Imaging Tests Other tests which may help your doctor confirm your diagnosis include:

X-rays. Although they will not show any injury, x-rays can show whether the injury is associated with a broken bone.

Magnetic resonance imaging (MRI) scan. If your injury requires an MRI, this study is utilized to create a better image of soft tissues injuries. However, an MRI may not be required for your particular injury circumstance and will be ordered based on a thorough examination by your Peninsula Bone & Joint Clinic Orthopedic physician.

Treatment Options

Non-Surgical

Until the final diagnosis is made, your physician may prescribe anti-inflammatory medication and rest to relieve symptoms. Rehabilitation exercises to strengthen the rotator cuff muscles may also be recommended. If these conservative measures are insufficient, your physician may recommend arthroscopic surgery.

Surgical

During arthroscopic surgery, your PB & JC surgeon will examine the rim and the biceps tendon. If the injury is confined to the rim itself, without involving the tendon, the shoulder is still stable. The surgeon will remove the torn flap and correct any other associated problems. If the tear extends into the biceps tendon or if the tendon is detached, the shoulder is unstable. The surgeon will need to repair and reattach the tendon using absorbable tacks, wires, or sutures.

Tears below the middle of the socket are also associated with shoulder instability. The surgeon will reattach the ligament and tighten the shoulder socket by folding over and “pleating” the tissue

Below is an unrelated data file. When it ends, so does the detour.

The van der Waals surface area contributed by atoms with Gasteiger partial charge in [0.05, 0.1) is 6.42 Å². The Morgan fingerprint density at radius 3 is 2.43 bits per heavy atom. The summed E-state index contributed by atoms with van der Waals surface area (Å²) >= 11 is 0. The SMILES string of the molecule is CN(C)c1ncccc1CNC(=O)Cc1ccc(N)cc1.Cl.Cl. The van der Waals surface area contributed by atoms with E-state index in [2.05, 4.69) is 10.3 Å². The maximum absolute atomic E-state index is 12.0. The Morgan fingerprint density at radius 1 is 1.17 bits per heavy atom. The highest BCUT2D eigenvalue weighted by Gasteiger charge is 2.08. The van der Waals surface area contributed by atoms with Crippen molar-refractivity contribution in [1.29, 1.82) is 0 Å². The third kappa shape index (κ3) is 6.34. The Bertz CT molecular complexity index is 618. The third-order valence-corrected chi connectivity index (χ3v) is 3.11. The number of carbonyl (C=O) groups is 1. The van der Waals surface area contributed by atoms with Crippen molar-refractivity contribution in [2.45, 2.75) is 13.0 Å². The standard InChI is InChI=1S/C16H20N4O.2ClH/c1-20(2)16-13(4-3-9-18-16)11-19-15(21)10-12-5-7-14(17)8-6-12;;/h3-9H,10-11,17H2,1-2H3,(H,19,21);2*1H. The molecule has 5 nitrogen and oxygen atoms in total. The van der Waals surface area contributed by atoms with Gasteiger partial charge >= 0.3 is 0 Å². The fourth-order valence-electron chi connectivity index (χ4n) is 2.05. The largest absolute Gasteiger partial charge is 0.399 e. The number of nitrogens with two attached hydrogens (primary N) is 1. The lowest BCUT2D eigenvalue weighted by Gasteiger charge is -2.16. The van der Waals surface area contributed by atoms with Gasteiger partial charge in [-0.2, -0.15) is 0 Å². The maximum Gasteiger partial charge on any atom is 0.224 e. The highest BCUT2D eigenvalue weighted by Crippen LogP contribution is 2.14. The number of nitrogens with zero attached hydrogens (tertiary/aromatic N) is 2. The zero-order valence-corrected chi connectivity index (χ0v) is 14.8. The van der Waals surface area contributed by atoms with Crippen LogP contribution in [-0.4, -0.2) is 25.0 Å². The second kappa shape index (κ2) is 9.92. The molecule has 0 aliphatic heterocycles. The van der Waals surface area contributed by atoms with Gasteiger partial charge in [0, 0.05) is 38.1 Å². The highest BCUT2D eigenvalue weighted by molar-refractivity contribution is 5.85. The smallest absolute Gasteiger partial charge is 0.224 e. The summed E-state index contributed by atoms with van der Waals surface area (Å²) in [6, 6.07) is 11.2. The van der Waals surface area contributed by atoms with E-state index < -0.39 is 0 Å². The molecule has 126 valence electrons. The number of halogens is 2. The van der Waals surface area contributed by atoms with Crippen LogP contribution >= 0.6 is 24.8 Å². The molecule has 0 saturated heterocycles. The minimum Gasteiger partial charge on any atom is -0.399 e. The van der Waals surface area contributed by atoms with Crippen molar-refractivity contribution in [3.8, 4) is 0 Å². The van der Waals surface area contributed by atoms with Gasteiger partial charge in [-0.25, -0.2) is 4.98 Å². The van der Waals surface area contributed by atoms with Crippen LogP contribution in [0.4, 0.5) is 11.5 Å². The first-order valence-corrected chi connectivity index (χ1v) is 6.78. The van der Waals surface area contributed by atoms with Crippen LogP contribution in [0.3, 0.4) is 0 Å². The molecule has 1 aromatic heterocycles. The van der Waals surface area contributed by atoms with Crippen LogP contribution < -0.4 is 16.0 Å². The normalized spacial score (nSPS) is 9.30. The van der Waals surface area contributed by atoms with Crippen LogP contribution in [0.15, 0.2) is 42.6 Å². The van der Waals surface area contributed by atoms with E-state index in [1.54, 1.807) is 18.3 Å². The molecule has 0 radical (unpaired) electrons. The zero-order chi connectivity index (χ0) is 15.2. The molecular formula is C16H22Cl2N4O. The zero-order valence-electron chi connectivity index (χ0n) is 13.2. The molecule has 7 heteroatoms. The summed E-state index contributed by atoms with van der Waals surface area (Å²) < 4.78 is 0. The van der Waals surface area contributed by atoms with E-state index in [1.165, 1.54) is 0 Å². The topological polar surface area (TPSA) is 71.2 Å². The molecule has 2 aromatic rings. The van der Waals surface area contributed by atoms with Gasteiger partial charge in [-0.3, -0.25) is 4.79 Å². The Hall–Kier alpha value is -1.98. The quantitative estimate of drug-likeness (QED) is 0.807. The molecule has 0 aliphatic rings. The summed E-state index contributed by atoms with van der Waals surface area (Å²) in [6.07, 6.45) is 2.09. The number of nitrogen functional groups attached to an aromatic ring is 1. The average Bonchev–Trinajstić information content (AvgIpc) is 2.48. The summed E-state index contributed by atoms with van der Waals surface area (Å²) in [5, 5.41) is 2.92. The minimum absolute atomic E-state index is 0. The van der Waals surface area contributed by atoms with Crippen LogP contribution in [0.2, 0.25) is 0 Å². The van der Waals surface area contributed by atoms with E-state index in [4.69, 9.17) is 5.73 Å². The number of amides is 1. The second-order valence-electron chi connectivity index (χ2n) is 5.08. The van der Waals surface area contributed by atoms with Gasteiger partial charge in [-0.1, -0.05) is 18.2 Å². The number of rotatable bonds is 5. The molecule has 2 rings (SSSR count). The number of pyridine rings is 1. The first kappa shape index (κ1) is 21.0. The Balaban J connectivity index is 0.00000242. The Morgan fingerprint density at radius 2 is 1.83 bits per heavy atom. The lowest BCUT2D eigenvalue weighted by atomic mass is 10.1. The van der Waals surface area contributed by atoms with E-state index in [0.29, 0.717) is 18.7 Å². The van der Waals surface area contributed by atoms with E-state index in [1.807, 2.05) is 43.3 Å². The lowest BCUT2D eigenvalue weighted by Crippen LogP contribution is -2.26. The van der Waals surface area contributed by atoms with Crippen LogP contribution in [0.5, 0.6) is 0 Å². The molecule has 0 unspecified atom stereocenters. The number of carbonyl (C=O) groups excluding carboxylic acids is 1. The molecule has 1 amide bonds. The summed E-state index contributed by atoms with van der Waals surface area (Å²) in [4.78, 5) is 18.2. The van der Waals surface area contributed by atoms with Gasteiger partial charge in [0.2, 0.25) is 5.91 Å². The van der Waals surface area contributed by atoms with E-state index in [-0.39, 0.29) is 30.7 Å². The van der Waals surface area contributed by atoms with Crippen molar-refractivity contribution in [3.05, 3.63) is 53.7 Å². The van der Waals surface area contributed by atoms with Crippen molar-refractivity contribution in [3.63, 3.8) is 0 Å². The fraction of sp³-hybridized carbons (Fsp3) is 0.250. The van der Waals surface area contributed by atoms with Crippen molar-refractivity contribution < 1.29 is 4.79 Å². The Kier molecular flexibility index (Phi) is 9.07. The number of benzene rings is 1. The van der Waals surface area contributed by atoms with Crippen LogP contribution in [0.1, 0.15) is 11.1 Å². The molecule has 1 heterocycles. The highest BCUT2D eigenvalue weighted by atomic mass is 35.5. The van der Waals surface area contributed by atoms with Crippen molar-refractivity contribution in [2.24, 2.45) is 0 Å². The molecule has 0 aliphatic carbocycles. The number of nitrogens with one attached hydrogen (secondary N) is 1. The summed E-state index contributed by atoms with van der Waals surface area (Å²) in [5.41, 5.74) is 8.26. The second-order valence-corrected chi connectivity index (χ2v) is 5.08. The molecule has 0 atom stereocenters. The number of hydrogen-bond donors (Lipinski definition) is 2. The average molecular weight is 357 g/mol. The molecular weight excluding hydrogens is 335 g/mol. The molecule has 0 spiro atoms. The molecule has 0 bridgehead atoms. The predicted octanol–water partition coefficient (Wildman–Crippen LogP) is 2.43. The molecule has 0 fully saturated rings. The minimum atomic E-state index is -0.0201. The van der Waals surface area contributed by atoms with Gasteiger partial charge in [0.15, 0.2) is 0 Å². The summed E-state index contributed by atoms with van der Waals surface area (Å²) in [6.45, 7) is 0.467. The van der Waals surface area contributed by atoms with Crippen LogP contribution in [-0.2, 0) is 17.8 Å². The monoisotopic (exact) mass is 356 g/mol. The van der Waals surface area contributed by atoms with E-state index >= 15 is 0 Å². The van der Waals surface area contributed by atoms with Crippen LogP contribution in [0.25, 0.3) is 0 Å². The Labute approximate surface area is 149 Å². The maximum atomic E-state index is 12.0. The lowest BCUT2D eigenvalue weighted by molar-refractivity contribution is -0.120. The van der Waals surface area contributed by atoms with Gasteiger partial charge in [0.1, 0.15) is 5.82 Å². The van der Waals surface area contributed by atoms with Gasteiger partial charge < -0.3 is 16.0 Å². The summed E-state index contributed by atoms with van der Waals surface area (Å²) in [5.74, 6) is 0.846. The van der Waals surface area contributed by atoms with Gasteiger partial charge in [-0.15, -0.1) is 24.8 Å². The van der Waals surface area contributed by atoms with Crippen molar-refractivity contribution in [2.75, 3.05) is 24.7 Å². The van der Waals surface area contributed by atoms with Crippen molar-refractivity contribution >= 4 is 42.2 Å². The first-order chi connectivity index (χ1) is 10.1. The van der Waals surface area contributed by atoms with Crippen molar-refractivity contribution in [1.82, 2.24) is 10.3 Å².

Shoulder Treatment Highlights

Reverse Total Shoulder Replacement by Dr. Todd Kim

Dr. Todd Kim provides innovative shoulder replacement options to patients with shoulder joint compromise.

A standard total shoulder replacement is designed to work only if the rotator cuff muscles and tendons are in tact and working properly. If the rotator cuff muscles are not working properly, a Reverse Total Shoulder replacement is needed.

In a Reverse Total Shoulder replacement, the glenoid component is shaped like a ball and anchored to the scapula by screws. The humeral component then becomes the new socket of the joint and attaches to the upper end of the humerus.

The joint configuration of a Reverse Total shoulder replacement allows the patient to now us the deltoid muscle instead of the torn rotator cuff to lift the arm.

Total Shoulder Replacement by Dr. Todd Kim

Dr. Todd Kim provides innovative shoulder replacement options to patients with shoulder joint compromise.

Total shoulder replacement arthroplasty is a well-established surgery for restoring comfort and function to the arthritic shoulder.

In this procedure the arthritic ball is replaced by a smooth metal ball fixed to the arm bone (humerus) by a stem that fits within it.

The arthritic socket (glenoid) is resurfaced with high-density polyethylene prosthesis. Among the different surgical options this procedure appears to provide the most rapid and complete improvement in comfort and function for shoulders with arthritis.

Success requires technical excellence of the surgery and a commitment to the exercise program until the desired range of motion can be achieved comfortably.

Peninsula Bone & Joint Clinic

The Orthopaedic physicians at Peninsula Bone & Joint Clinic provide comprehensive services to all members of the family.